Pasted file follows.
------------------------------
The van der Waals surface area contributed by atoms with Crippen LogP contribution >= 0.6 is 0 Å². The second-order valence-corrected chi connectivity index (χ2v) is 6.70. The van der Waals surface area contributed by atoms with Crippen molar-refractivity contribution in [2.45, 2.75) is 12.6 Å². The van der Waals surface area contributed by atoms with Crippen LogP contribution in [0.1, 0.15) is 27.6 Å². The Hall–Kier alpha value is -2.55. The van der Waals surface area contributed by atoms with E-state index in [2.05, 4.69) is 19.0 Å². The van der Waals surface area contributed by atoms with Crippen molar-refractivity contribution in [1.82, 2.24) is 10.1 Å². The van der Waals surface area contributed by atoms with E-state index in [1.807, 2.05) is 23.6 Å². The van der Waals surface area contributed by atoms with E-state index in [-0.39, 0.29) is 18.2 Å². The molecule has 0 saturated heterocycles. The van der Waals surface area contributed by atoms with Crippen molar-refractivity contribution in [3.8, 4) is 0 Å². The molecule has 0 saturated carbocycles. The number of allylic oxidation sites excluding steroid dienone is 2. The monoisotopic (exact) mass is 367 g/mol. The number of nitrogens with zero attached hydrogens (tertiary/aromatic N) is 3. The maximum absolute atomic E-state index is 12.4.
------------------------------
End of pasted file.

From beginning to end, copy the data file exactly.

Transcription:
The van der Waals surface area contributed by atoms with Crippen LogP contribution >= 0.6 is 0 Å². The second-order valence-corrected chi connectivity index (χ2v) is 6.70. The van der Waals surface area contributed by atoms with Crippen molar-refractivity contribution in [2.45, 2.75) is 12.6 Å². The van der Waals surface area contributed by atoms with Crippen LogP contribution in [0.1, 0.15) is 27.6 Å². The Hall–Kier alpha value is -2.55. The van der Waals surface area contributed by atoms with E-state index in [2.05, 4.69) is 19.0 Å². The van der Waals surface area contributed by atoms with Crippen molar-refractivity contribution in [1.82, 2.24) is 10.1 Å². The van der Waals surface area contributed by atoms with E-state index in [1.807, 2.05) is 23.6 Å². The van der Waals surface area contributed by atoms with E-state index in [-0.39, 0.29) is 18.2 Å². The molecule has 0 saturated heterocycles. The van der Waals surface area contributed by atoms with Crippen molar-refractivity contribution in [3.8, 4) is 0 Å². The molecule has 0 saturated carbocycles. The number of allylic oxidation sites excluding steroid dienone is 2. The monoisotopic (exact) mass is 367 g/mol. The number of nitrogens with zero attached hydrogens (tertiary/aromatic N) is 3. The maximum absolute atomic E-state index is 12.4.